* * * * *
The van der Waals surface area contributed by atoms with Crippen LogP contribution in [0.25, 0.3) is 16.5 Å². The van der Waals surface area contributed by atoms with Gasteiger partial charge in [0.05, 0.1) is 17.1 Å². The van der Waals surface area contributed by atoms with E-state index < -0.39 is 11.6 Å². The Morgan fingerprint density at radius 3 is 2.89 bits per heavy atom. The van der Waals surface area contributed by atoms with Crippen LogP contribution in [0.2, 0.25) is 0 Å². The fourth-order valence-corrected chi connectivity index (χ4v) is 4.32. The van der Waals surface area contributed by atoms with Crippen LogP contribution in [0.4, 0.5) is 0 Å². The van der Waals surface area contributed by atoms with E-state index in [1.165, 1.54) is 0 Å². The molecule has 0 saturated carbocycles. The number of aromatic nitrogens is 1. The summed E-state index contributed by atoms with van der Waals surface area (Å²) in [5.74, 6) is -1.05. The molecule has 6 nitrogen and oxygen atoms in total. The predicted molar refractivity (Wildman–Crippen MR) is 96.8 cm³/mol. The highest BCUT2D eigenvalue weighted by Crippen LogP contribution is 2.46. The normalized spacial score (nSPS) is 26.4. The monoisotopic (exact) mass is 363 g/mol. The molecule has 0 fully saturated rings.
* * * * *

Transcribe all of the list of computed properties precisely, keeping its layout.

The van der Waals surface area contributed by atoms with Crippen LogP contribution in [0.25, 0.3) is 16.5 Å². The van der Waals surface area contributed by atoms with Gasteiger partial charge in [0.05, 0.1) is 17.1 Å². The van der Waals surface area contributed by atoms with E-state index < -0.39 is 11.6 Å². The Morgan fingerprint density at radius 3 is 2.89 bits per heavy atom. The van der Waals surface area contributed by atoms with Crippen LogP contribution in [0.2, 0.25) is 0 Å². The fourth-order valence-corrected chi connectivity index (χ4v) is 4.32. The van der Waals surface area contributed by atoms with Crippen LogP contribution in [0.4, 0.5) is 0 Å². The van der Waals surface area contributed by atoms with E-state index in [1.165, 1.54) is 0 Å². The molecule has 0 saturated carbocycles. The number of aromatic nitrogens is 1. The summed E-state index contributed by atoms with van der Waals surface area (Å²) in [5.74, 6) is -1.05. The molecule has 6 nitrogen and oxygen atoms in total. The predicted molar refractivity (Wildman–Crippen MR) is 96.8 cm³/mol. The highest BCUT2D eigenvalue weighted by Crippen LogP contribution is 2.46. The normalized spacial score (nSPS) is 26.4. The monoisotopic (exact) mass is 363 g/mol. The molecule has 0 fully saturated rings.